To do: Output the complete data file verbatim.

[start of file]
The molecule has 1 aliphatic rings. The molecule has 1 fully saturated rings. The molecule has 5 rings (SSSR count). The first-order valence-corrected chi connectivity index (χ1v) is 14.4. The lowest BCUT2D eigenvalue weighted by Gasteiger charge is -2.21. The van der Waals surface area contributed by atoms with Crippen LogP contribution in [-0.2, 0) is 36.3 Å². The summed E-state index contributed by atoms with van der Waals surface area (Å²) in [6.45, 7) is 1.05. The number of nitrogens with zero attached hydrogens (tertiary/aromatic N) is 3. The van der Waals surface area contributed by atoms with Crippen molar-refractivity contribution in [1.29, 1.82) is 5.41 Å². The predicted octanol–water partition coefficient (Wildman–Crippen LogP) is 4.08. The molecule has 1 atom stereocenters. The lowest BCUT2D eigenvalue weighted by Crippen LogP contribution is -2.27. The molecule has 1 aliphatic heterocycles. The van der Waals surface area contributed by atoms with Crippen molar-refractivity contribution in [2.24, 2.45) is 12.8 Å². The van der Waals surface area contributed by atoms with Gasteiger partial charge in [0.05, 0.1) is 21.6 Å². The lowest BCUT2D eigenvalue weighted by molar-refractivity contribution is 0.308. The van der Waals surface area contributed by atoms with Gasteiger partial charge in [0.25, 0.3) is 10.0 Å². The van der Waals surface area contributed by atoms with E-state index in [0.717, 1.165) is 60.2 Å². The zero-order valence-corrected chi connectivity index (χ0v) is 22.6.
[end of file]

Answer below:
The molecule has 1 aliphatic rings. The molecule has 1 fully saturated rings. The molecule has 5 rings (SSSR count). The first-order valence-corrected chi connectivity index (χ1v) is 14.4. The lowest BCUT2D eigenvalue weighted by Gasteiger charge is -2.21. The van der Waals surface area contributed by atoms with Crippen LogP contribution in [-0.2, 0) is 36.3 Å². The summed E-state index contributed by atoms with van der Waals surface area (Å²) in [6.45, 7) is 1.05. The number of nitrogens with zero attached hydrogens (tertiary/aromatic N) is 3. The van der Waals surface area contributed by atoms with Crippen molar-refractivity contribution in [1.29, 1.82) is 5.41 Å². The predicted octanol–water partition coefficient (Wildman–Crippen LogP) is 4.08. The molecule has 1 atom stereocenters. The lowest BCUT2D eigenvalue weighted by Crippen LogP contribution is -2.27. The molecule has 1 aliphatic heterocycles. The van der Waals surface area contributed by atoms with Crippen molar-refractivity contribution in [2.24, 2.45) is 12.8 Å². The van der Waals surface area contributed by atoms with Gasteiger partial charge in [0.05, 0.1) is 21.6 Å². The lowest BCUT2D eigenvalue weighted by molar-refractivity contribution is 0.308. The van der Waals surface area contributed by atoms with Gasteiger partial charge in [0.25, 0.3) is 10.0 Å². The van der Waals surface area contributed by atoms with E-state index in [0.717, 1.165) is 60.2 Å². The zero-order valence-corrected chi connectivity index (χ0v) is 22.6.